Logitech's new carbon labels show your mouse and keyboard's impact on the environment

carbonneutralpackaging 2Image: Logitech

It’s Earth Day, and all the world’s companies want to make sure you know they care about the planet too. So please, buy their stuff? Sure, that’s a little cynical, but Earth Day promotions are often just ploys to sell more products, which seems counterintuitive to the first two of environmentalism’s Three Rs. This year, however, I have to admit I found Logitech’s approach to sustainability marketing intriguing. 

Logitech announced new “carbon impact transparency” labeling for all its packaging on Thursday. The new labeling will show a product’s carbon footprint measured in kilograms of carbon dioxide emissions (kg CO2e) over a typical two year period of usage. Logitech sees this number as akin to nutrition labeling on foodstuffs. You can take a look at the number on the side of the package, and then decide whether or not you want to participate in the carbon impact of said product.

The first Logitech gear to have the packaging is the $130 Logitech G Pro wireless gaming mouse, which Logitech says has a carbon footprint of 7.84 Kg CO2e—a little less than the equivalent of burning a gallon of gas.

carbonneutralpackaging 3 1 Logitech

Another six Logitech products are slated to get a carbon impact label before the end of June, including the G213 gaming keyboard (22.0 kg CO2e), G903 Lightspeed gaming mouse (8.64 kg CO2e), G502 Hero gaming mouse (7.10 kg CO2e), G102 LightSync gaming mouse (5.51 kg CO2e), G304 Lightspeed gaming mouse (8.76 kg CO2e) and G502 Lightspeed gaming mouse (8.69 kg CO2e).

Logitech says it aims to keep reducing each product’s carbon numbers as time goes on. “We want to use this as a way to hold ourselves accountable…to improve these numbers and lower our carbon footprint with every new product,” Prakash Arunkundrum, Logitech’s Head of Global Operations and Sustainability, said in a public statement.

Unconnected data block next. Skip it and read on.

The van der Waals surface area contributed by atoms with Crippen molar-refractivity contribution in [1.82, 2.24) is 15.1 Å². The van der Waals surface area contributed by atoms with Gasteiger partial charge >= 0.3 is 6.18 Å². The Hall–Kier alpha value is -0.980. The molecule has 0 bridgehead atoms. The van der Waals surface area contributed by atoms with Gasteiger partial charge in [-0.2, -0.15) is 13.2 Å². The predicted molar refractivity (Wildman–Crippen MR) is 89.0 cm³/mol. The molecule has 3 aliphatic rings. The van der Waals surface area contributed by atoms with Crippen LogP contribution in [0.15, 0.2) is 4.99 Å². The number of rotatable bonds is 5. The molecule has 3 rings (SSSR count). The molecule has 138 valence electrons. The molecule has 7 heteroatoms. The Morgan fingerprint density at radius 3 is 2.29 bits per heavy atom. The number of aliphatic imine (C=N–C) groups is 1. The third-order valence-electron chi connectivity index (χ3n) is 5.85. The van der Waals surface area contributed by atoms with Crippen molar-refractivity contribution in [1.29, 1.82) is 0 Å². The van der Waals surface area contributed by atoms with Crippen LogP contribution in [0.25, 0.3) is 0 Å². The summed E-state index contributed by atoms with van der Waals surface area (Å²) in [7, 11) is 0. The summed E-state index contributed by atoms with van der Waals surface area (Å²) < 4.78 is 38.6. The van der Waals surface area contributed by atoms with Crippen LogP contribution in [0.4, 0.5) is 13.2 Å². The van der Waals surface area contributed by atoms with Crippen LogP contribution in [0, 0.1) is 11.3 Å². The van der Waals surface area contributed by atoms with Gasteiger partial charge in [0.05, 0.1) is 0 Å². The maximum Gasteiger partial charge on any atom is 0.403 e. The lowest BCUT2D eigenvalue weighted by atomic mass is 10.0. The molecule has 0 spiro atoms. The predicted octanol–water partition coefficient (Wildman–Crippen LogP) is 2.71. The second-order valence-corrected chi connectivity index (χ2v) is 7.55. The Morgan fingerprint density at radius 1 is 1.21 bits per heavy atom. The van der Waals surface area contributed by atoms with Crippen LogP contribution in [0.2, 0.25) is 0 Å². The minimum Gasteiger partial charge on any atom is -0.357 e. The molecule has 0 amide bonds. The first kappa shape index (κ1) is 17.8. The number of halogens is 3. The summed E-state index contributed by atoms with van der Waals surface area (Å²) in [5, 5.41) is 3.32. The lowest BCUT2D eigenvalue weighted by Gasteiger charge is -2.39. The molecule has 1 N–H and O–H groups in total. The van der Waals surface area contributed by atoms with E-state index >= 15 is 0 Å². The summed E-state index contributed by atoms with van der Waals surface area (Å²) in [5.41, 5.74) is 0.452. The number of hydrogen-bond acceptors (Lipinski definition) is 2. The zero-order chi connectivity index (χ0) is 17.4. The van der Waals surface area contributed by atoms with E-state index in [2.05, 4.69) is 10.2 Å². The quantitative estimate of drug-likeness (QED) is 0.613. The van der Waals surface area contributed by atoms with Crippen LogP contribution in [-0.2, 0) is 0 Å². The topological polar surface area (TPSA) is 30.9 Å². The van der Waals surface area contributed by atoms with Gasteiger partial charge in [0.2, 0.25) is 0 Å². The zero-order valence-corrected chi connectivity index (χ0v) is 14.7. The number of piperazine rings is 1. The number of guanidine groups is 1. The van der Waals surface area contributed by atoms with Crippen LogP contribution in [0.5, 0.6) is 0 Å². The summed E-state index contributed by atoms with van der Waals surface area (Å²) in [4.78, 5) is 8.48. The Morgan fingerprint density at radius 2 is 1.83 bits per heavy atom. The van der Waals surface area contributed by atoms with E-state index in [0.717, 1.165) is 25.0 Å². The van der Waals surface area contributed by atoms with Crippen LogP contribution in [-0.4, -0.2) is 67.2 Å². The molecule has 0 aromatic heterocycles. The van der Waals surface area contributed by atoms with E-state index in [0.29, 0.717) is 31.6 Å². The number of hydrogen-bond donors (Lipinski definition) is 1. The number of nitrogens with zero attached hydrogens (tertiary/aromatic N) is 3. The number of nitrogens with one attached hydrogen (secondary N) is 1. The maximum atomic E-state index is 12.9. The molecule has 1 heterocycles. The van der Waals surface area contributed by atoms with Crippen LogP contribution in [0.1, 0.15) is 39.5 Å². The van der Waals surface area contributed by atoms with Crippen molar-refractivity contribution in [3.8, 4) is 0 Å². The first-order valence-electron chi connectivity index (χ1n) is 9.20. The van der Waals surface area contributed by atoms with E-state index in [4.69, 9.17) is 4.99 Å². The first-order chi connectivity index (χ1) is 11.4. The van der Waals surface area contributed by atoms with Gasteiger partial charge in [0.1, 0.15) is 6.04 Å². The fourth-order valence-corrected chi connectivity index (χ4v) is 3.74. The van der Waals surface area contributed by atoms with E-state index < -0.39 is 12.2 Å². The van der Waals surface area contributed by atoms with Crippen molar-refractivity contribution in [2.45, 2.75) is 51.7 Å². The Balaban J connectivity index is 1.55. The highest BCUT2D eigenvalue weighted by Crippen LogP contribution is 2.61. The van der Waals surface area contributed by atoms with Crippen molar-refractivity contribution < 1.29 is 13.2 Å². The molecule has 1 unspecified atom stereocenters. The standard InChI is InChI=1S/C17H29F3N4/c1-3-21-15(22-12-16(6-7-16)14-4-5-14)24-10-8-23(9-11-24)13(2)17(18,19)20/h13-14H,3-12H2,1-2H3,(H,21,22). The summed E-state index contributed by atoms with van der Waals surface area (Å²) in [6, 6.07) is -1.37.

To quantify each product’s carbon footprint Logitech considered a range of factors, including how raw materials are sourced, manufacturing, packaging, shipping and distribution, energy usage by consumers, and “end of life management of the product.” It worked with sustainability consulting firm IFU Hamburg on its calculations, and set them to align with the lifecycle assessment standards of Dekra, a company based in Germany that does environmental and product safety standards assessments.

Logitech also plans to release its methodology and measurement processes to other companies in the consumer electronics industry. Presumably, the aim is for this to become a standard part of industry packaging.

It’s an interesting idea, and more information about how a product is produced is always better. Though hopefully the new labeling won’t turn into some kind of “eco-opiate” where people think they are being environmentally conscious simply by purchasing a product with a lower footprint number.

The fact is one of the easiest ways individuals can help protect the environment is to reduce consumption. So perhaps for this Earth Day, keep that gallon of gas you’ve already burned on your mousepad for a few extra years.

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